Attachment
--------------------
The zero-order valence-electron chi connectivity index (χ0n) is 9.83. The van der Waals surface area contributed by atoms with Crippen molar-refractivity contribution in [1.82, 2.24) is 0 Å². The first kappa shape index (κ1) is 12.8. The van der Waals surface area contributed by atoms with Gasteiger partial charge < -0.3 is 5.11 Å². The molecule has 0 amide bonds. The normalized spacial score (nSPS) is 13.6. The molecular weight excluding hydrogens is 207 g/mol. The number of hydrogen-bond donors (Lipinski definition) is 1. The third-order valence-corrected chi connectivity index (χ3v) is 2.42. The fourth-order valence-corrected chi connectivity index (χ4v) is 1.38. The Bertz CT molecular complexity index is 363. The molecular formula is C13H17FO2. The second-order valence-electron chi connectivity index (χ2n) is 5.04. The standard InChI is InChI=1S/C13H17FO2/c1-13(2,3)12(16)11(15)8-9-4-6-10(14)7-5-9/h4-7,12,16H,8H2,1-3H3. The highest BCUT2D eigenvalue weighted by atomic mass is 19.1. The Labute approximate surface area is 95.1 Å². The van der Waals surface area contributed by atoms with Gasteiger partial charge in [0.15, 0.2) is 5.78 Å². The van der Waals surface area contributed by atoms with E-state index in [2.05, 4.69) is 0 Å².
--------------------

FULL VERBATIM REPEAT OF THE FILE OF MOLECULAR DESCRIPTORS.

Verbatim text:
The zero-order valence-electron chi connectivity index (χ0n) is 9.83. The van der Waals surface area contributed by atoms with Crippen molar-refractivity contribution in [1.82, 2.24) is 0 Å². The first kappa shape index (κ1) is 12.8. The van der Waals surface area contributed by atoms with Gasteiger partial charge < -0.3 is 5.11 Å². The molecule has 0 amide bonds. The normalized spacial score (nSPS) is 13.6. The molecular weight excluding hydrogens is 207 g/mol. The number of hydrogen-bond donors (Lipinski definition) is 1. The third-order valence-corrected chi connectivity index (χ3v) is 2.42. The fourth-order valence-corrected chi connectivity index (χ4v) is 1.38. The Bertz CT molecular complexity index is 363. The molecular formula is C13H17FO2. The second-order valence-electron chi connectivity index (χ2n) is 5.04. The standard InChI is InChI=1S/C13H17FO2/c1-13(2,3)12(16)11(15)8-9-4-6-10(14)7-5-9/h4-7,12,16H,8H2,1-3H3. The highest BCUT2D eigenvalue weighted by atomic mass is 19.1. The Labute approximate surface area is 95.1 Å². The van der Waals surface area contributed by atoms with Gasteiger partial charge in [0.15, 0.2) is 5.78 Å². The van der Waals surface area contributed by atoms with E-state index in [2.05, 4.69) is 0 Å².